But how much have things changed?  In the Garden there was God, walking and talking with His ultimate Creations, Adam and his lovely soul-mate, Eve.  One basic instruction: Don’t eat from the tree of the knowledge of good and evil.  One basic temptation:  You’ll be as gods, knowing good and evil.  One hidden flaw:  They would indeed know evil, but not as God knows it.  He knows it as a cancer surgeon knows cancer.  They would know it as a cancer victim knows it.  Big difference.**  But that was the hidden consequence of taking and eating.  They took and ate with misguided self-confidence (‘We can chart our own destiny.  Who needs rules?!) and instead of finding a better life, something inside actually died. Relationship with God was severed. Sin does that.  Severs relationships.  Destroys life.  Look around you, in you, beside you.  You’ll see its effects. I do.

So we’re descended from this garden pair, wanting to define our gods, to be our own gods,  to live how we want to live and still know love and purpose like we had in the Garden.  This messy stew is called by the tidy name of  ‘moral relativity’. What’s good for you may not be good for me.  Let’s each find our own gods.  Don’t push your truth on me.  So spiritual journeyers surround us on pilgrimage each to his own mecca while the Word of God is relegated to some out of the way shelf or drawer and the Son of God is just too narrow, to controversial, too radical to talk about. 

Such behavior is understandable for those who do not have the Word of God and have not been introduced to the Word Incarnate.  But strangely it has become common practice among those who would identify themselves as ‘believers’.  Strange indeed.  Or maybe not.  If like Adam and Eve we prefer to live by our own wisdom, not any hard and fast limitations, I suppose it makes sense.  How could such an archaic bunch of words as contained in the Bible pertain to me today in my modern lifestyle?  Too restrictive.  Too ‘old school’.  Nevermind, I’ll make my own choices.  Somehow it’ll all work out.  And we forget the lesson Adam and Eve learned the hard way.  There is a way that seems good, but it’s not.  Sin, by definition, destroys what it promises to deliver.

And when we neglect to study well the Word of God, we fail to perceive the true character of God. He is love and He is holy.  He is grace and He is truth. We may choose to ignore the ‘harshness’ of God toward sin in the Old Testament preferring to focus on the Jesus of the New Testament who went about doing good and healing everybody and loving sinners.  We may sidestep the issues of sin and holiness and  see in Jesus only a lifestyle to try to emulate.  If so, we have missed the Gospel, the message that liberates us from forever trying to find a way back to the garden on our own.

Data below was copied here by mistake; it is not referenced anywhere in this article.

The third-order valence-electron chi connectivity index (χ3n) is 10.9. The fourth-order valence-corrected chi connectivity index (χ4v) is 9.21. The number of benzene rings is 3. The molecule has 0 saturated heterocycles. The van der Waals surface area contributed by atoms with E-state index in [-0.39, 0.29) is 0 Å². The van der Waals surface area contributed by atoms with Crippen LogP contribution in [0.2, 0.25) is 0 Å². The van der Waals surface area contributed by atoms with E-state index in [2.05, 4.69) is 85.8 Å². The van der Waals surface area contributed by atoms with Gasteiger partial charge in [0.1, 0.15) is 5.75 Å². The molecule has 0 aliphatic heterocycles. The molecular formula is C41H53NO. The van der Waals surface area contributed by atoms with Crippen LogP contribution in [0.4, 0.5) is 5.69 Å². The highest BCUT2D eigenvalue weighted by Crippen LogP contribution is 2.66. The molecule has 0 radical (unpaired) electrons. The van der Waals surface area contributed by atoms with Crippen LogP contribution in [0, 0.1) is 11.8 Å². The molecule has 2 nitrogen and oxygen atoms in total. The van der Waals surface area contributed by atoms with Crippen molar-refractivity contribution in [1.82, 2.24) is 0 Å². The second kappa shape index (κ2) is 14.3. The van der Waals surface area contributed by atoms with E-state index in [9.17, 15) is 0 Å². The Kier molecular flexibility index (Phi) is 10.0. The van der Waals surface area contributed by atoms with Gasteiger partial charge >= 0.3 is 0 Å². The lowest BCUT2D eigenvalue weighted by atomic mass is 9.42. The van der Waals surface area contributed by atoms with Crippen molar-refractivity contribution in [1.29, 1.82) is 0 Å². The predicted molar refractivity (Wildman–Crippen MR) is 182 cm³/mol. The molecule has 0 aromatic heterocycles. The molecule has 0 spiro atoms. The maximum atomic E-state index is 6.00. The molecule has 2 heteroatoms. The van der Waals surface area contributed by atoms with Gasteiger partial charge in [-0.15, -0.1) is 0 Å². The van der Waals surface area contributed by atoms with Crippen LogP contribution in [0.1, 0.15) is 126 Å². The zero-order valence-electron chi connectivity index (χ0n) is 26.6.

Love and Justice, Grace and Truth are inseparably linked even in Jesus.  Sin is forever the impediment to finding God.  His love does not negate His Justice.  We deserve death, whether He loves us or not. Therefore, He provided Jesus.

Jesus was not tolerant of sin either, though He loved the sinner. He railed against self-made paths to being right with God!  Then  He suffered the horrors of crucifixion, an undeniable testament to the seriousness of man’s sinful state! He made Himself the way back to the Garden. ‘Take and eat, this my body, given for you.’  (Lk.22:19) Here at last, the solution for the rebellious ‘taking and eating’ of forbidden fruit in Eden.  Jesus’ own body,** His blood shed, (Jn.6:53,54) our only chance at finding life, love and  purpose that will last an immortal lifetime.

And that’s what I want Gus to know.  Now that he has come to believe there is a God who makes all things beautiful and longs to be known, a God who is drawing Him to this knowledge…it’s imperative that he open God’s book, God’s autobiography, and find out who this God truly is and what He most wants Gus to know.  Otherwise, he may miss Jesus.  He may miss the Gospel.  He may spend a lot of years feeling good about being so spiritually attuned to nature only to arrive at this deathbed short of that one-of-a-kind Life that is only found  in trading my sin for Jesus’ blood, my impertinent longing for god-ship for the worship of the Only One who is worthy.